On mobile devices, users also need to consider privacy and security. On Android in particular, apps are infamous for sharing users’ personal data without asking (like phone numbers, contacts, location, even messages). Much of this “leaking” personal information is associated with ad networks, particularly in ad-supported and “freemium” applications that try to support themselves using mobile advertising. Worse, there’s no way for users (or even app developers) to know whether the ad networks they’re supporting in their programs are reputable: plenty of mobile ads are misleading, while others are outright scams or try to trick users into installing malware.
Adblock Plus doesn’t take the position that all advertising is bad; in fact, before it decided to let “acceptable” advertising through by default, a survey of its users found that only about 25 percent wanted to block ads altogether. The majority of users were fine with ads that weren’t annoying, intrusive, or malicious.
“Most people realize that ads are necessary for free content and products, said Eyeo co-founder Till Faida via email. “We have noticed a trend that mobile ads are becoming increasingly intrusive that’s why we think it is the right time to launch Adblock Plus for Android now in order to incentivize better advertising practices.”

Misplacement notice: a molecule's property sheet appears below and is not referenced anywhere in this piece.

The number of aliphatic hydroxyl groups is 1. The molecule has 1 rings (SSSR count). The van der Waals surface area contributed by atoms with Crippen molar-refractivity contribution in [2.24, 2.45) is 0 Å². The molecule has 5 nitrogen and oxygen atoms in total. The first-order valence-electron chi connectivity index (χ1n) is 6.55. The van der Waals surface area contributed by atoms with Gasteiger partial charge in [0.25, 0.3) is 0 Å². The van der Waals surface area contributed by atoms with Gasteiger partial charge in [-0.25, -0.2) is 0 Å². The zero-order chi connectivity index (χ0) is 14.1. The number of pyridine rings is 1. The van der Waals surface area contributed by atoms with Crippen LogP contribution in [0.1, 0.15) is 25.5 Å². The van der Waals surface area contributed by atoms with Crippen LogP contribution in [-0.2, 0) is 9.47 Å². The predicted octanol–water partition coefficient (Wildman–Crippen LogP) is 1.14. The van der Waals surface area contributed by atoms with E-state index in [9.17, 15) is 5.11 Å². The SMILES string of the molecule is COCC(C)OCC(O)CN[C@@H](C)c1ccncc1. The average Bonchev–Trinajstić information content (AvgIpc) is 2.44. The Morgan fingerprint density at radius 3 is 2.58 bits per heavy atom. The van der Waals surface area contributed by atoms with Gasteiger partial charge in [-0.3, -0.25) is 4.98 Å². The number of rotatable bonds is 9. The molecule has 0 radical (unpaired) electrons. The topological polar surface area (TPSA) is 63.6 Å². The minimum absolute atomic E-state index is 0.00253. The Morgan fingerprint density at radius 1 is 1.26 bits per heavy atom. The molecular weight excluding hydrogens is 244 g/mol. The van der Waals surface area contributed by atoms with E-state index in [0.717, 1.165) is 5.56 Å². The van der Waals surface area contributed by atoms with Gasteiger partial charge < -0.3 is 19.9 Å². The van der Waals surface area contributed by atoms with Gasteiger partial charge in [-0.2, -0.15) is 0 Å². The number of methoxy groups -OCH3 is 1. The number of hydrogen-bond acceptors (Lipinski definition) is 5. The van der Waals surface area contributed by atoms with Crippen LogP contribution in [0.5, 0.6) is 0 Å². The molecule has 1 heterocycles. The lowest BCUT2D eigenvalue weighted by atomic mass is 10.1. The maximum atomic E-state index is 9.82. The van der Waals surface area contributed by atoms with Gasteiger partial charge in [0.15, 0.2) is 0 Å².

The downside of blocking mobile ads
Not everyone will want to block mobile ads. While there are absolutely obnoxious mobile ads (and normal ads on everyday Web sites can be atrocious in mobile browsers), many mobile users aren’t bothered by them at all. Individual mobile advertising experiences vary widely with usage. Some people see almost no mobile advertising, particularly if they tend to use paid apps that get their revenue directly from users. Moreover, some people actually like mobile ads: after all, mobile ads are the kinds of things that might offer you a 25-percent-off coupon next time you wander by a local coffee shop.
If blocking mobile ads became widespread, it could impact development of mobile apps. After all, many “free” apps are ad-supported: users don’t have to pay anything up front for the app, in exchange for being shown advertisements. App developers get revenue based on the number of people who view and jump into those ads: if the number of people viewing and clicking those ads declines significantly, so does the revenue going to the developer – and, eventually, that could mean fewer apps, or at least fewer free, ad-supported apps.
Developer Eyeo hopes both developers and mobile ad networks will take notice of Adblock Plus for Android and choose to focus on “acceptable” mobile ad formats – which would presumably be let through Adblock Plus’s filters by default.